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Infinity Beta 20 review: Infinity Beta 20

The Beta 20s sound great, but their large size strains the definition of bookshelf speaker.

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Steve Guttenberg
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Steve Guttenberg

Ex-movie theater projectionist Steve Guttenberg has also worked as a high-end audio salesman, and as a record producer. Steve currently reviews audio products for CNET and works as a freelance writer for Stereophile.

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2 min read

Like the other speakers in the Beta line, the Beta 20 employs Infinity's patented Ceramic Metal Matrix Diaphragm (CMMD) speaker-driver technology originally developed for the company's high-end Prelude MTS models. CMMD drivers are said to be lighter and stronger than conventional paper, plastic, or metal drivers. According to Infinity, CMMD drivers produce lower levels of distortion for a more transparent and detailed sound.

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7.3

Infinity Beta 20

The Good

Full-size bookshelf speaker; two-way design; advanced technology 6.5-inch woofer and 1-inch tweeter; form-fitting metal grille; all-metal connectors.

The Bad

For a satellite speaker, it's big and bulky.

The Bottom Line

This oversize bookshelf speaker has the muscle to fill fairly large home theaters with sound.
Infinity Beta 20 series
Few audio companies with a lineage as revered as that of Infinity Systems ever make the transition to the mainstream with their high-end principles intact. Case in point: Infinity's Beta Series. The line ranges from the Beta 10 bookshelf monitors ($330 per pair) to the Beta 50 tallboy speaker ($998 per pair). In this review, we'll be looking at the Beta 20 bookshelf speaker ($398 per pair or $199 each), which can be used as both your main front- and rear-channel speakers in a surround setup--or serve as the rear-channel speakers when combined with Infinity's Beta towers.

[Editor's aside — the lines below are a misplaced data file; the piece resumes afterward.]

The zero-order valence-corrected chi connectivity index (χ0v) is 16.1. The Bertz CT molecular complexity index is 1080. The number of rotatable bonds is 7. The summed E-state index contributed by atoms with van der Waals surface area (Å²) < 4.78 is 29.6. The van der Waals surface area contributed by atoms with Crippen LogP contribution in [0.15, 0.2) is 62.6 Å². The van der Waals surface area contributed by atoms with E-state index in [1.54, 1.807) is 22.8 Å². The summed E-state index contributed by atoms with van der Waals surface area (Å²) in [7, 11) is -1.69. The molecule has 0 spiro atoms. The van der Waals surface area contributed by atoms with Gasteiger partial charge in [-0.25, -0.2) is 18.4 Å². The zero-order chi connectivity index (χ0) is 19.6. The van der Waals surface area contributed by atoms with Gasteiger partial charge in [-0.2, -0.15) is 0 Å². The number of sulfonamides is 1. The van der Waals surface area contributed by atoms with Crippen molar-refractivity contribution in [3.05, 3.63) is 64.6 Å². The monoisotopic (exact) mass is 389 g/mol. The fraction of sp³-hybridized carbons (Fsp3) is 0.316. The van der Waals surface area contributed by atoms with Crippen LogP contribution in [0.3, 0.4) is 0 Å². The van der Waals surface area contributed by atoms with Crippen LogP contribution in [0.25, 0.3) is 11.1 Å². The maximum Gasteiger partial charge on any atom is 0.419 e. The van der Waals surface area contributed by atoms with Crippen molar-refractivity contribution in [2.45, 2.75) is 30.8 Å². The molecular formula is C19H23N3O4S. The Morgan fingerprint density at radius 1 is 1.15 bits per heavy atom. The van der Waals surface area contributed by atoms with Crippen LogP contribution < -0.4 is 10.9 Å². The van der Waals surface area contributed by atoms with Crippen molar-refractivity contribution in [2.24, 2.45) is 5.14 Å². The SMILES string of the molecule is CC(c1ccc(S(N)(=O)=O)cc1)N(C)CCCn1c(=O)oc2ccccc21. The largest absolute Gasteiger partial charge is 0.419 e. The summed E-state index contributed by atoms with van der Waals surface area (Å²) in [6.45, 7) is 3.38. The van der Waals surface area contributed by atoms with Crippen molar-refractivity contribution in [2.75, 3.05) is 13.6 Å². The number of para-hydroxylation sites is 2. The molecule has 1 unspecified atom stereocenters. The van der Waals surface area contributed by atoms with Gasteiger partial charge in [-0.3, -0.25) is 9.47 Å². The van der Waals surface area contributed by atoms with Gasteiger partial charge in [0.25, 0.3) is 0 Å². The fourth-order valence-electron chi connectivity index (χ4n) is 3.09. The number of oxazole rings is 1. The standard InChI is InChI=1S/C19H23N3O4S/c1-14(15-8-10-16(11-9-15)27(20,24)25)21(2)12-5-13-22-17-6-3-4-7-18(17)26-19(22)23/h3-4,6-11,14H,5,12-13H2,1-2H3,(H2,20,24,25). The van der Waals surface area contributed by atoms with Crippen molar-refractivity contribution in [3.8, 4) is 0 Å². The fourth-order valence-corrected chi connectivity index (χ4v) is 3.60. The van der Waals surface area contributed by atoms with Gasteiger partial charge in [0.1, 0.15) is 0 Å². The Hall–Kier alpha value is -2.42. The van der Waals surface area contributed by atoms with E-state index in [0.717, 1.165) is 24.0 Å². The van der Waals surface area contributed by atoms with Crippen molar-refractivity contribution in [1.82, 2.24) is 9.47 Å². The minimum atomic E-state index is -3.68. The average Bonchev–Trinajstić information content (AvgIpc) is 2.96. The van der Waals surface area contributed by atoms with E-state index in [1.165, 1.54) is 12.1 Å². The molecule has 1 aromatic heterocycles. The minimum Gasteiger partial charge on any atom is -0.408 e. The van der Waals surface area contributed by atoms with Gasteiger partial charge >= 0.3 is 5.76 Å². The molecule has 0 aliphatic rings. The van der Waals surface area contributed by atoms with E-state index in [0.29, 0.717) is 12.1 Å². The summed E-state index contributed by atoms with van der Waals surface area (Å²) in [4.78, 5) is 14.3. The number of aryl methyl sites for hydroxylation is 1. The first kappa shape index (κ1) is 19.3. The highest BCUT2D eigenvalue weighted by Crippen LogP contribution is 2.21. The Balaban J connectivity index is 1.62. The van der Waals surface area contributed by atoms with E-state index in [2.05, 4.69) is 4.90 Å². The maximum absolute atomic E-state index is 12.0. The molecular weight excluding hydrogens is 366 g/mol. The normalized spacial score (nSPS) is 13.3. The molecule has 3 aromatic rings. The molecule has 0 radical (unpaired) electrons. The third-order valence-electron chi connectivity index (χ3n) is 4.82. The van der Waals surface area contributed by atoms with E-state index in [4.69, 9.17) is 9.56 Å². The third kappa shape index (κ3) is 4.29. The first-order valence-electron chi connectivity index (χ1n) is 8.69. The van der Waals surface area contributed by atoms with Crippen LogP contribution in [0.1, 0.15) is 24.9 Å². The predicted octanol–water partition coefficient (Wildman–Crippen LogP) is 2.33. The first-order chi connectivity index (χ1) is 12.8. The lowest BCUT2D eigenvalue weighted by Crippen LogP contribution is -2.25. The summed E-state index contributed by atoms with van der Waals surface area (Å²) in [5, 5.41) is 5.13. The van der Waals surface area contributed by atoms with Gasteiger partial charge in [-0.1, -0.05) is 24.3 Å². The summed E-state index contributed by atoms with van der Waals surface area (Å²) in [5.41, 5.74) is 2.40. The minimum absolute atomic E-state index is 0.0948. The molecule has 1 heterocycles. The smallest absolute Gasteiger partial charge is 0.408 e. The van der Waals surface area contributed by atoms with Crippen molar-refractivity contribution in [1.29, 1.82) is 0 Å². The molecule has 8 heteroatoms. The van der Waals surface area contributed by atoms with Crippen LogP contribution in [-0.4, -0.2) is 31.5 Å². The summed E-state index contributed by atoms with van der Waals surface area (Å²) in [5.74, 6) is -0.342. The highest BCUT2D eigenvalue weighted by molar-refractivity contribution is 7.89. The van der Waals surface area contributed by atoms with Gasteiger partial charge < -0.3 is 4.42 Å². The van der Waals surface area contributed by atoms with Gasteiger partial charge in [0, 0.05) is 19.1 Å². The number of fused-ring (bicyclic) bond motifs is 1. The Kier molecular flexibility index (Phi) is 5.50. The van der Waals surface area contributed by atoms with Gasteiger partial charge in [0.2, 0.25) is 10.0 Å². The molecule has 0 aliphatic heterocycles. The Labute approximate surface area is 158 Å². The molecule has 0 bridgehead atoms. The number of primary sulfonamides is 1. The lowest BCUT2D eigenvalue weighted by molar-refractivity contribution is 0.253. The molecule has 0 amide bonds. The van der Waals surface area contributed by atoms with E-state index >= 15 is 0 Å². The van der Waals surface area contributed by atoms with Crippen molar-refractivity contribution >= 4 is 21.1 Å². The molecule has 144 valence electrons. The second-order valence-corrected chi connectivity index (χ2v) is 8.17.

The Beta Series' tweeters have recently been revised to extend their ultra-high-frequency response out to 40KHz to enhance their performance with SACD and DVD-Audio disc formats. The tweeter is mounted in a special waveguide to ensure improved high-frequency dispersion throughout the listening room. We also noted that the engineers positioned the tweeter unusually close to the midrange driver, and that close proximity further improves the speaker's sound quality and imaging precision.

As bookshelf models go, the Beta 20 is a big speaker, measuring 13.75 inches high, 8.8 inches wide, and 13 inches deep and weighing a solid 20.7 pounds. (Infinity doesn't provide any real wall-mounting options, but those interested in such a design should opt for a smaller speaker anyway.) It features a 6.5-inch woofer and a 1-inch dome tweeter, plus a set of all-metal connectors around back. Like the rest of the Beta line, it's available in black or cherry finish.

The Beta 20 will need the assistance of a subwoofer in all but the most intimate home theaters, so we used Infinity's CSW-10 sub. That said, we're pretty sure that Infinity's PS-10 or PS-12 will also provide stellar low-end support.

We tested the Beta 20 for use as both front and surround speakers. We enjoyed the speakers in our home theater with the Spider-Man DVD, especially when the 20s dished out knock-em, sock-em power on the early wrestling scene. The Betas' dynamic punch was excellent and can easily fill midsize home theaters with sound. Listening to CDs, we felt the new tweeter's enhanced clarity made for a more detailed sound.

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7.3

Infinity Beta 20

Score Breakdown

Design 7Features 8Performance 7
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